The Squirrel Cage Jail, Part One | Guest Kat Slaughter

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In the 1880s, the Squirrel Cage Jail in Council Bluffs, Iowa, was considered a revolutionary concept in housing inmates.  They claimed the new concept allowed for “maximum security with minimum jailer attention.”  

It was a “19th-century marvel,” constructed so that only one jailor could keep an eye on an entire prison full of prisoners. The cells were all positioned on a central carousel that, when a hand crank was turned, would rotate the cells so that only one could be entered at a time. However, it didn’t take long to realize this concept didn’t work as they thought it would. While the jailer could attend to the one cell – the others were simply trapped. Of the 18 prisons built, most were closed within a couple of years after opening – however – the Squirrel Cage Jail remained in operation until 1969.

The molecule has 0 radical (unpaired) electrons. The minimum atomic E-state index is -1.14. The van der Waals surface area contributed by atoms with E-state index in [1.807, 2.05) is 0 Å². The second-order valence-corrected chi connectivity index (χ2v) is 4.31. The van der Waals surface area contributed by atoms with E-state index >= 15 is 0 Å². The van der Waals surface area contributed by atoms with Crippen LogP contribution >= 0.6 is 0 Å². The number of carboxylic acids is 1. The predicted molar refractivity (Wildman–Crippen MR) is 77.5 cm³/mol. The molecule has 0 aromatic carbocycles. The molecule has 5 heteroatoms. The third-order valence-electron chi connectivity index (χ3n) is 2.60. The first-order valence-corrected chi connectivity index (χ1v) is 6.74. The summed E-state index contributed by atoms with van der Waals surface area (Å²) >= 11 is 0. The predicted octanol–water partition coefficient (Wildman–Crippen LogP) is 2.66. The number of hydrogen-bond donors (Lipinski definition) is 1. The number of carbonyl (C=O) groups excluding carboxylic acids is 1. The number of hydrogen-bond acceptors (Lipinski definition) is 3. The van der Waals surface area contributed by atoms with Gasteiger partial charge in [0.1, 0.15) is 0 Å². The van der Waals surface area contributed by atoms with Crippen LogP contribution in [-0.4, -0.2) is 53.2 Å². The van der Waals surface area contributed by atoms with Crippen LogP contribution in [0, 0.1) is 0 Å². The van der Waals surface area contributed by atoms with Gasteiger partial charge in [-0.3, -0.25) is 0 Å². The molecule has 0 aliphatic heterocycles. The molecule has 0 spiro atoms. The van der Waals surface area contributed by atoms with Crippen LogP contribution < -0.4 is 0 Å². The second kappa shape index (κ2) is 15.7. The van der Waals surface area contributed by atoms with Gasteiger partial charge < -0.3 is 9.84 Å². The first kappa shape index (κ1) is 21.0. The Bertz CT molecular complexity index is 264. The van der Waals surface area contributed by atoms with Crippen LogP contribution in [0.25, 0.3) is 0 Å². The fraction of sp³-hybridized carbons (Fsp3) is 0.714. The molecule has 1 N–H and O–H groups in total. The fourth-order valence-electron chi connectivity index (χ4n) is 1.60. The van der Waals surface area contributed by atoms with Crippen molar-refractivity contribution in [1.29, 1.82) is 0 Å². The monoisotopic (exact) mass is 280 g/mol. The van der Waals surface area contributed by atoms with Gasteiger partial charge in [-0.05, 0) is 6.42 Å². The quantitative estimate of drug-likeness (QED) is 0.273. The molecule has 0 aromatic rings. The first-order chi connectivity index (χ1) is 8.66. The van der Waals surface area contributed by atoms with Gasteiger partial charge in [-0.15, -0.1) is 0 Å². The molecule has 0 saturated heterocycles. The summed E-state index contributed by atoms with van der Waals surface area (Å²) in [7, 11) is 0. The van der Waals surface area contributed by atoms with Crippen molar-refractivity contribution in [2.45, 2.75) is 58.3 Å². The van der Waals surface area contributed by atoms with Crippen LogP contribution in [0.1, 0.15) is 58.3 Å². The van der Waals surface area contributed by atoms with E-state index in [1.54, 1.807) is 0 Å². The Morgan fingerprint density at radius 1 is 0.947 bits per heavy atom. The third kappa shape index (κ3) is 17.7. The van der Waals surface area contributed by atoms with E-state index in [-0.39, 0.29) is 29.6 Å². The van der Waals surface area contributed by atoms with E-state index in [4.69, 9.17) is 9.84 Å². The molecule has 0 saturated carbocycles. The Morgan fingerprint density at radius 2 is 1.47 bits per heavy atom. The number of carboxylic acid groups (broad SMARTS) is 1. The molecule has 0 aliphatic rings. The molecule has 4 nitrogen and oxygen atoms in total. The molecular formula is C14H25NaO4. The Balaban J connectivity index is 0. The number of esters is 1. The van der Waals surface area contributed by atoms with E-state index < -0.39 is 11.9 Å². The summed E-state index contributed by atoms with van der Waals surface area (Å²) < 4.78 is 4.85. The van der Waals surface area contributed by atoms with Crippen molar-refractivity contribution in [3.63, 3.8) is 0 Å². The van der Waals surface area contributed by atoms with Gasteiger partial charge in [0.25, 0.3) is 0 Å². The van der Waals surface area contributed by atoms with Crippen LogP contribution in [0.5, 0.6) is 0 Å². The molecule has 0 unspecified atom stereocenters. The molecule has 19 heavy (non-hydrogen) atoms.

But it seems some of those who were once there are still there. Reports of hauntings date back to the 1950s when a jailor refused to sleep in his quarters because he believed it to be haunted. In this episode, we talk about the hauntings of the Squirrel Cage Jail with Kat Slaughter, Director of the Squirrel Cage Jail and RailsWest Railroad Museum.

For more information on the museums as well as tours and paranormal investigations, visit their website thehistoricalsociety.org

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